Welcome from
Eric O. Ledermann

about.me/ericledermann twitter.com/ericledermann facebook.com/ericledermann Eric Ledermann

Thanks for stopping in. Pour yourself a cup o' jo, take a load off your feet, and check out what's here. You are looking at my ramblings about issues of faith, life and culture—they are my own and are not necessarily shared by those with whom I work, live or otherwise engage.

My journey has led my family and me across the country where I have been introduced to a lot of people and a lot of different ways of doing things. One passion, though, runs through all these experiences: building beloved and sustainable community. "Sustainable" community is kind of a strange notion, as communities (people) change constantly, and things are always in motion. So, the latest chapter of my life has led me to the notion of "impermanence"—not an idea that comes naturally in a culture that likes to build monuments to our greatness for future generations to view and admire. But, I'm trying to practice my awareness of impermanence—the idea that nothing is permanent, nothing is forever, and things are always in flux.

Feel free to share your comments and engage in any conversation that may be happening here, but just know that I do reserve the right to delete any spam or anything I deem inappropriate or offensive. I look forward to dialoguing with anyone who cares to dialogue!

Peace and blessings,
                   Eric Ledermann

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Losing Our Way for God

I’ve read a number of articles and blog posts over the last several years about the Church losing it’s way (Landon Whitsitt and John Vest among others). I used to think we were finding our way again, but I think Landon is on to something. Have we succumbed too deeply to the temptations of “bigger is better”? As I read the gospels I understand Jesus had the inner twelve, but often the texts allude to hundreds that followed him or came out to hear him as he traveled, if not nearly 5,000. He had no building, he had no Christian Education program, no order of worship, no committees. He wasn’t building a Church in the modern sense, but a community in the ancient sense.

I wonder if what we need to be looking toward is seeking to rediscover our sense of connection with and reliance upon one another. Early in my time as a youth director and pastor I relied heavily on programs and spent much of my energy trying to create a “moment” for people to experience. The one major factor I failed to consider more often than not was the people themselves. Our base desires are not for more programs and flashy lights, though we might comment first on these superficial dressings. Our base desires as relational beings have more to do with making connections with others that will feed and sustain us emotionally, intellectually, and spiritually. In fact, don’t we learn about ourselves first and mostly through our reflection and deflection of other people (parents, siblings, friends, etc.)? I learn my hot temperedness by observing people who are both hot and even tempered. I watch and I realize what I might look like when I fly off the handle and realize I don’t want to look like that. I see even tempered folks and wonder what is happening inside them—are they raging and just not showing it, or are they really able to stay that calm in a situation that to me is outrageous? I also observe people’s reaction to me at different times. In the process, I learn about myself.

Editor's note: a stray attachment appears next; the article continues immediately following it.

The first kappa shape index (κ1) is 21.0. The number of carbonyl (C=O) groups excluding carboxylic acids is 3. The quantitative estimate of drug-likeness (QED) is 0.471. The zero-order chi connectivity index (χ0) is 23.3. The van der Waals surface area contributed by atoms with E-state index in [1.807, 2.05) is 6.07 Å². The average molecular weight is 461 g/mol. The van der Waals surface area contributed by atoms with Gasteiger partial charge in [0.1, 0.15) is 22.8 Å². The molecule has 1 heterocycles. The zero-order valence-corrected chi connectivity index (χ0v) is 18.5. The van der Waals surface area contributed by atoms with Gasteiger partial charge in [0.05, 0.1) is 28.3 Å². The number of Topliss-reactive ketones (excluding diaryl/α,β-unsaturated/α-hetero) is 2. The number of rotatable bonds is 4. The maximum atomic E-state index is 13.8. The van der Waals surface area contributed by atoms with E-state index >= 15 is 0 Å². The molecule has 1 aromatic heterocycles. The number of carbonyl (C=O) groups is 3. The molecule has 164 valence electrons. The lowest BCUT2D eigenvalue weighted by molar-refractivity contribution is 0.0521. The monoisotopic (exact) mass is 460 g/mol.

We are relational beings from the very start. A baby comes out of the womb and immediately forms a bond with her mother. Have you seen the videos where the newborn is placed on the mother’s tummy and instinctively seeks out nourishment from the mother’s breast? Of course, this instant connection is often troublesome for fathers because we aren’t sure how we fit into the equation beyond observing (though I believe the bond between child and father does come, it is different). My point is that we form bonds early in life and those bonds form us and reform us: I remember all my teachers, whether or not they are able to remember me among the hundreds (maybe thousands?) of children they have taught; I remember my youth group leaders when I was a teenager, though I really don’t remember much of what they said during Bible study.

In my faith tradition (Presbyterian) we get pretty caught up in words. In fact our whole form of worship is shaped around “The Word”—namely the reading of scripture and sermons—understanding that through these things the Word of God can be revealed to us. It’s easy for us to lose sight of the relational center of what we’re doing and who we are being called to be. As our churches shrink we get distracted by things we believe will “sell” our church to others: programs, nice facilities, projection screens (because that’s what the big churches do), etc. But is this what Jesus asked his disciples to do?

Yes, he said share the gospel (the good news of God’s love and redemption). But he talked a lot more about how we do that in terms of how we live every day in relation to the people with whom we live and work. Others far greater than I have said that this faith thing we’re doing is a journey wherein along the way we may experience the presence of God in so many awe-inspiring ways. In fact, the early Christians were called “followers of the Way of Jesus.” As I consider what is happening with the Church today, I can’t help but consider how many layers we have put on Jesus’ ministry. I think what is happening now is that all those layers are worn out. The

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